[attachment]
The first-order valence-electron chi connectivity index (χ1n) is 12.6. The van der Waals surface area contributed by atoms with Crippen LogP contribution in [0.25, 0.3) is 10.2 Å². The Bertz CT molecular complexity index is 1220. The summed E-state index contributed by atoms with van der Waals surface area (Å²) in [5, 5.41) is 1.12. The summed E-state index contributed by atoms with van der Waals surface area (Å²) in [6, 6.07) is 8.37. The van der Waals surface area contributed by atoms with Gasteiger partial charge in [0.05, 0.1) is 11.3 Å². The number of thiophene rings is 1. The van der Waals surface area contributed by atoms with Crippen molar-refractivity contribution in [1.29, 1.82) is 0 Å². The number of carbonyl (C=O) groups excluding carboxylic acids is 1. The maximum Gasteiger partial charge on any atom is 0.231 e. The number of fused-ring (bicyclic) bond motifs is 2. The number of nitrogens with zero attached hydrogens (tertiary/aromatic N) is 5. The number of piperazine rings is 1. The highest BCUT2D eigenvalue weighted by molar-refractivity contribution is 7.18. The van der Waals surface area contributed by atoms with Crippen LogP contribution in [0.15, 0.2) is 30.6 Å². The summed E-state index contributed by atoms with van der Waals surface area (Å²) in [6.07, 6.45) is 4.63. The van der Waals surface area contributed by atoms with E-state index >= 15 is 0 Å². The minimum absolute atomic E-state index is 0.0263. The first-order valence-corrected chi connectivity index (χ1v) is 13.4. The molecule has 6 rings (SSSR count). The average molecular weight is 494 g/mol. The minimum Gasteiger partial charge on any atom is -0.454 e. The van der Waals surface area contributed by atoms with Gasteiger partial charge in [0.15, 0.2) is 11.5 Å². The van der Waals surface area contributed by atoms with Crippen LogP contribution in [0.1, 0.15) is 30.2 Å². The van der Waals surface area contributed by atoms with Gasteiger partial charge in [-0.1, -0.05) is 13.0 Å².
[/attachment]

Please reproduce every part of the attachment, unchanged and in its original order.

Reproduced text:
The first-order valence-electron chi connectivity index (χ1n) is 12.6. The van der Waals surface area contributed by atoms with Crippen LogP contribution in [0.25, 0.3) is 10.2 Å². The Bertz CT molecular complexity index is 1220. The summed E-state index contributed by atoms with van der Waals surface area (Å²) in [5, 5.41) is 1.12. The summed E-state index contributed by atoms with van der Waals surface area (Å²) in [6, 6.07) is 8.37. The van der Waals surface area contributed by atoms with Gasteiger partial charge in [0.05, 0.1) is 11.3 Å². The number of thiophene rings is 1. The van der Waals surface area contributed by atoms with Crippen molar-refractivity contribution in [1.29, 1.82) is 0 Å². The number of carbonyl (C=O) groups excluding carboxylic acids is 1. The maximum Gasteiger partial charge on any atom is 0.231 e. The number of fused-ring (bicyclic) bond motifs is 2. The number of nitrogens with zero attached hydrogens (tertiary/aromatic N) is 5. The number of piperazine rings is 1. The highest BCUT2D eigenvalue weighted by molar-refractivity contribution is 7.18. The van der Waals surface area contributed by atoms with Crippen LogP contribution in [0.15, 0.2) is 30.6 Å². The summed E-state index contributed by atoms with van der Waals surface area (Å²) in [6.07, 6.45) is 4.63. The van der Waals surface area contributed by atoms with E-state index >= 15 is 0 Å². The minimum absolute atomic E-state index is 0.0263. The first-order valence-corrected chi connectivity index (χ1v) is 13.4. The molecule has 6 rings (SSSR count). The average molecular weight is 494 g/mol. The minimum Gasteiger partial charge on any atom is -0.454 e. The van der Waals surface area contributed by atoms with Gasteiger partial charge in [0.15, 0.2) is 11.5 Å². The van der Waals surface area contributed by atoms with Crippen LogP contribution in [0.1, 0.15) is 30.2 Å². The van der Waals surface area contributed by atoms with Gasteiger partial charge in [-0.1, -0.05) is 13.0 Å².